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Pressure Sores During Labour

During labour, a woman faces an increased risk of developing a pressure sore. However, each NHS Trust has clear guidelines which should, if followed correctly, prevent pressure sores from occurring. If these guidelines are not met and a pressure sore does develop during labour, there could be ground for a compensation claim.

Preventing pressure sores during labour

Clinical guidelines state that an ‘initial risk assessment for pressure damage must be made within two hours of admission for patients with impaired mobility or an altered level of consciousness or sensory impairment. For all other patients, risk assessment must be incorporated within the admission procedure – within six hours.’ The majority of women in labour will fall into the latter category, and so must therefore be assessed within six hours of being admitted to hospital.

During labour, the medical team must remain vigilant to the possibility of pressure sores developing. Advice should be given to the woman about the need to change position regularly, and help should be given if she is not able to reposition her own. Pressure sore risk must also be re-evaluated if:-

  • There is a change in the patient’s condition – eg. an epidural or a prolonged second stage of labour;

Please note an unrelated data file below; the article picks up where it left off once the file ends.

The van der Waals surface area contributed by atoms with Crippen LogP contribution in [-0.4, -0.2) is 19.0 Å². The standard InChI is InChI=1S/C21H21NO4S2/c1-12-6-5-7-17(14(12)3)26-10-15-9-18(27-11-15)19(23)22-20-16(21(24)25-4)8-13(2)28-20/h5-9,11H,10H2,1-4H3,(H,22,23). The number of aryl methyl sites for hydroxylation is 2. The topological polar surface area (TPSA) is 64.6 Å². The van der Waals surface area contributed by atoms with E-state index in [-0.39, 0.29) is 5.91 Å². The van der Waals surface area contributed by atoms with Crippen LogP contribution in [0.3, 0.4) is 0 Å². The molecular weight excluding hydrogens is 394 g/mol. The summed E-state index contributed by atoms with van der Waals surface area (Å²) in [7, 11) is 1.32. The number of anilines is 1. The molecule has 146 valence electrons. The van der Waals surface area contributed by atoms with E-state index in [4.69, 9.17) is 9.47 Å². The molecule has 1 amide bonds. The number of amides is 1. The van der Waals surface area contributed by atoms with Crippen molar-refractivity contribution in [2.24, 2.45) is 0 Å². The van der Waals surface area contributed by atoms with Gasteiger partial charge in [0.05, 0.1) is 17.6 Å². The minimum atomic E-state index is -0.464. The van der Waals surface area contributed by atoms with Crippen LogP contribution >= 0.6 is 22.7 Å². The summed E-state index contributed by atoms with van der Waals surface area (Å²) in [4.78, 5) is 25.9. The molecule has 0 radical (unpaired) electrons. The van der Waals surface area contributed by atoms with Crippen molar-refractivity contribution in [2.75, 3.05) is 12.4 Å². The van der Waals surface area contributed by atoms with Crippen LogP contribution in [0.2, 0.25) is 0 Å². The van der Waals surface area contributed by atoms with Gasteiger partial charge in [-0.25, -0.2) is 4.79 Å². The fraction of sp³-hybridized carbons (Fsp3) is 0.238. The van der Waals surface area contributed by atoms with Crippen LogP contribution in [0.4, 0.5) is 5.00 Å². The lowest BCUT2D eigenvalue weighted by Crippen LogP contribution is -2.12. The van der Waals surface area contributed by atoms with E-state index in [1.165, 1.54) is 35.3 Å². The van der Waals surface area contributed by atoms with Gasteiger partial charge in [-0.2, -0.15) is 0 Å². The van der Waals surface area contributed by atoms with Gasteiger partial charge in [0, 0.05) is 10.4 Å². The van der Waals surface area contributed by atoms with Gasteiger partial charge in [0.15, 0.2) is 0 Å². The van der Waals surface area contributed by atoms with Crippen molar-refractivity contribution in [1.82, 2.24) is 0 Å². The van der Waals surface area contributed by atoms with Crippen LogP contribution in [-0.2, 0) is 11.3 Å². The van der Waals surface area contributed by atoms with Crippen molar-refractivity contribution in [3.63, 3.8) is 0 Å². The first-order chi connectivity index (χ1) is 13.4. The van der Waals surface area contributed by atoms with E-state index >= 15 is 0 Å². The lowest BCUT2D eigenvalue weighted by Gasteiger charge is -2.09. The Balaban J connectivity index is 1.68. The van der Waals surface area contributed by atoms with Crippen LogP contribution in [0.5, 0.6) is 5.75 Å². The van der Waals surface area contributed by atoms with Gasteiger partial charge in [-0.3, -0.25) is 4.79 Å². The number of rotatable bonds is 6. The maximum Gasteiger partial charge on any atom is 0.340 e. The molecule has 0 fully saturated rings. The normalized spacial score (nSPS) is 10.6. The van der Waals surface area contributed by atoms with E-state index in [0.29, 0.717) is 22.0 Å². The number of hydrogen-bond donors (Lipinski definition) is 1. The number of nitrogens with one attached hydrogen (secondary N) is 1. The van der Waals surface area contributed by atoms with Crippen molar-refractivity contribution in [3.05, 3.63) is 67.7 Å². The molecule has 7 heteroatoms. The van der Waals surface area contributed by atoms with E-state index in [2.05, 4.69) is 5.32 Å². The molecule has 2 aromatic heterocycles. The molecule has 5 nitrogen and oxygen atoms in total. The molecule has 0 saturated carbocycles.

• Patient is transferred to another ward – eg. to the postnatal ward;
  • After major investigation or medical/surgical procedures – eg. an episiotomy or forceps delivery;
  • Weekly if patient is stable;
  • On discharge.

If there is evidence that a pressure sore has occurred, the severity of damage should be graded and advice given as to how to care for the injury. This may involve limiting sitting time to two hours per session and using a pressure-relieving cushion. Patients with a grade 1-2 pressure ulcer should be given a high specification foam mattress as minimum provision. The injury should then be assessed by the Community Midwife and further treatment provided if necessary.

Failure to prevent pressure sores during labour

Should medical professionals fail to follow the clinical guidelines as described above, the standard of care will have fallen to a substandard level. Common examples of this include the failure to:-

  • Assess pressure sore risk upon admission;
  • Re-evaluate pressure sore risk during labour;
  • Identify risk factors such as a prolonged labour or an epidural;
  • Take steps to prevent pressure sore forming during labour;
  • Offer appropriate advice regarding pressure sore treatment;
  • Provide appropriate review and assessment after discharge from hospital.

If a woman does suffer a pressure sore as a direct result of this breach, she will be the victim of medical negligence. This means she will be entitled to pursue a claim for compensation which, if successful, will ensure she receives financial redress for the pain and suffering she had been caused.

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